My 7mm Rem Mag ammo is made up of nearly belted mag cartridge available. No problems since I only have 1 belted magnums.

    My .260 Rem is loaded in .243, 7-08 and .308 brass. All cheaper and easier to find. Plus, I don't own those calibers.

    Reloading opens scores of opportunity.
     
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  16. someguy2800

    someguy2800 Member

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    The M48 is intermediate length, however the 98/48 is a standard length K98 action.
     
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  17. Remington1911

    Remington1911 Member

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    I can answer for this 'merican......because 8mm is in the same ballpark as 3006, anything we would do with the 8, the 06 can be done cheaper for us.

    On to the OP's question, I like the 7mm quite a bit, over the 8. I would likely lean that way. However if I wanted to shoot factory as inexpensive as possible I would lean to the common 'merican flavors.
     
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  18. Remington1911

    Remington1911 Member

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    Only thing I hate about doing ammo on line is it is just so heavy, so shipping can eat you alive. Some places want an "adult" signature, so you have to be home....strangely enough they will take my signature and I am far from an adult.

    Generally in thinking along these lines I think of what is available locally and lean that way.
     
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  19. mgmorden

    mgmorden Member

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    If I were to rebarrel it I'd say go with 8x57 again. The rebarrel itself is going to cost more than buying a brand new budget rifle of any modern/common chambering so its best to keep it original and unique. Besides - 8mm Mauser might not be all that popular today but its certainly VERY capable.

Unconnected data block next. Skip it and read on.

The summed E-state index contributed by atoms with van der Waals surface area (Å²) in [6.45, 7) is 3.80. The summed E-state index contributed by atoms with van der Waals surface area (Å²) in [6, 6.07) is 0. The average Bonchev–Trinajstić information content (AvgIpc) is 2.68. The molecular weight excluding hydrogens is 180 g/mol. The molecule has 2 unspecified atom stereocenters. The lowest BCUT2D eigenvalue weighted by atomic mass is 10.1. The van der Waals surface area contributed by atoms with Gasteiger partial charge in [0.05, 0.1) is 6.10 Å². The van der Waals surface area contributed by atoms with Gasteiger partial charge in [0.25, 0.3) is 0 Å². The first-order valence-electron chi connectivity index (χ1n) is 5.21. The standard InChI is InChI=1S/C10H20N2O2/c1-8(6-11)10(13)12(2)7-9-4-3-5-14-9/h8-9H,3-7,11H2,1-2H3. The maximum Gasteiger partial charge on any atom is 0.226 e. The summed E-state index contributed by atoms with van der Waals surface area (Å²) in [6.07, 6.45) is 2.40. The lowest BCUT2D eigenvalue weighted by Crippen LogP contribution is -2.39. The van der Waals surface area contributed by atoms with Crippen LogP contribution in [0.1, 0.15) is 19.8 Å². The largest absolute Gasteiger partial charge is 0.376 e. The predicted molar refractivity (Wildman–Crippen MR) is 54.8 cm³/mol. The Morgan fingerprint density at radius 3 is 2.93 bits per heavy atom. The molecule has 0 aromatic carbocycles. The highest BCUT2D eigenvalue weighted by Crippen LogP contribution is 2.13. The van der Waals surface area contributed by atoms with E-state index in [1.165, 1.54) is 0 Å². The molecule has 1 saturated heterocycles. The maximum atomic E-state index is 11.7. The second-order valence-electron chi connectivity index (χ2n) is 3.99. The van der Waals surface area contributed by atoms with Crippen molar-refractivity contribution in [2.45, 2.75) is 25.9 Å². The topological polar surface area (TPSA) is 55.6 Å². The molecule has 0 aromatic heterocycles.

Also - as to the "modern stock and scope" etc - I personally wouldn't - and I say that as someone whose been down that road before.

    Its just not cost effective. Unless you pour a LOT of money into the gun it's going to up up a (pardon the language) "half-assed sporter" which just isn't very nice to handle, shoot, or hunt with. Don't get me wrong you CAN spend the money to build a heck of a nice rifle off of a Mauser action, but most people no longer do because for the price involved you could just go buy 2 rifles just as nice.

    The rebarrel job is going to be between $350 and $500.
    Then at least $200 for a decent stock. If you go Boyds you can have them laser checker it for around $65, otherwise checkering is another $200-300.
    Rebluing - another $250.
    Sporter safety - $50.
    Drill/tap - $65-75.
    Forge bolt handle down for scope clearance or weld on a new handle - between $50 and $100.

    In the end you're $1000 to $1500 into a gun that no longer has the sentimental attachment of being your grandfather's gun (since the only thing left is the basic action), when you could have had a Browning X-Bolt or AB3, Tikka T3, etc for less than all those modifications cost.